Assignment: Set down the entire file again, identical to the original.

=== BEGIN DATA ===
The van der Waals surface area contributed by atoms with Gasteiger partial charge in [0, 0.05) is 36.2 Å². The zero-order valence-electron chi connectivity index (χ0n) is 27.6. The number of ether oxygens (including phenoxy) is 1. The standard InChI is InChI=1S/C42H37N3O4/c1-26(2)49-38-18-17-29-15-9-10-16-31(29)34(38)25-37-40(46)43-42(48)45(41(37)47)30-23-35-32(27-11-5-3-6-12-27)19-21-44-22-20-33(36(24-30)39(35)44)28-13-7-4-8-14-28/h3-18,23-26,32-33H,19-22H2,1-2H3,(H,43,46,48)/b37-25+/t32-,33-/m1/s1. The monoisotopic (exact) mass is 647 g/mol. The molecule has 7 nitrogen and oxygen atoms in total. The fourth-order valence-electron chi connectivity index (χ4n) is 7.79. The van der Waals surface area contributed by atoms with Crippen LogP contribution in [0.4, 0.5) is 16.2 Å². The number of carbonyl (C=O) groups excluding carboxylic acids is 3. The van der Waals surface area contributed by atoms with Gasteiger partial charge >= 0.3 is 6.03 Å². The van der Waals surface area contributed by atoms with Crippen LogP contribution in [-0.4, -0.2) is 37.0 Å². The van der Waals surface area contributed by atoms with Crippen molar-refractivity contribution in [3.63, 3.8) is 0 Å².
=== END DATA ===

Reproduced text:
The van der Waals surface area contributed by atoms with Gasteiger partial charge in [0, 0.05) is 36.2 Å². The zero-order valence-electron chi connectivity index (χ0n) is 27.6. The number of ether oxygens (including phenoxy) is 1. The standard InChI is InChI=1S/C42H37N3O4/c1-26(2)49-38-18-17-29-15-9-10-16-31(29)34(38)25-37-40(46)43-42(48)45(41(37)47)30-23-35-32(27-11-5-3-6-12-27)19-21-44-22-20-33(36(24-30)39(35)44)28-13-7-4-8-14-28/h3-18,23-26,32-33H,19-22H2,1-2H3,(H,43,46,48)/b37-25+/t32-,33-/m1/s1. The monoisotopic (exact) mass is 647 g/mol. The molecule has 7 nitrogen and oxygen atoms in total. The fourth-order valence-electron chi connectivity index (χ4n) is 7.79. The van der Waals surface area contributed by atoms with Crippen LogP contribution in [0.4, 0.5) is 16.2 Å². The number of carbonyl (C=O) groups excluding carboxylic acids is 3. The van der Waals surface area contributed by atoms with Gasteiger partial charge >= 0.3 is 6.03 Å². The van der Waals surface area contributed by atoms with Crippen LogP contribution in [-0.4, -0.2) is 37.0 Å². The van der Waals surface area contributed by atoms with Crippen molar-refractivity contribution in [3.63, 3.8) is 0 Å².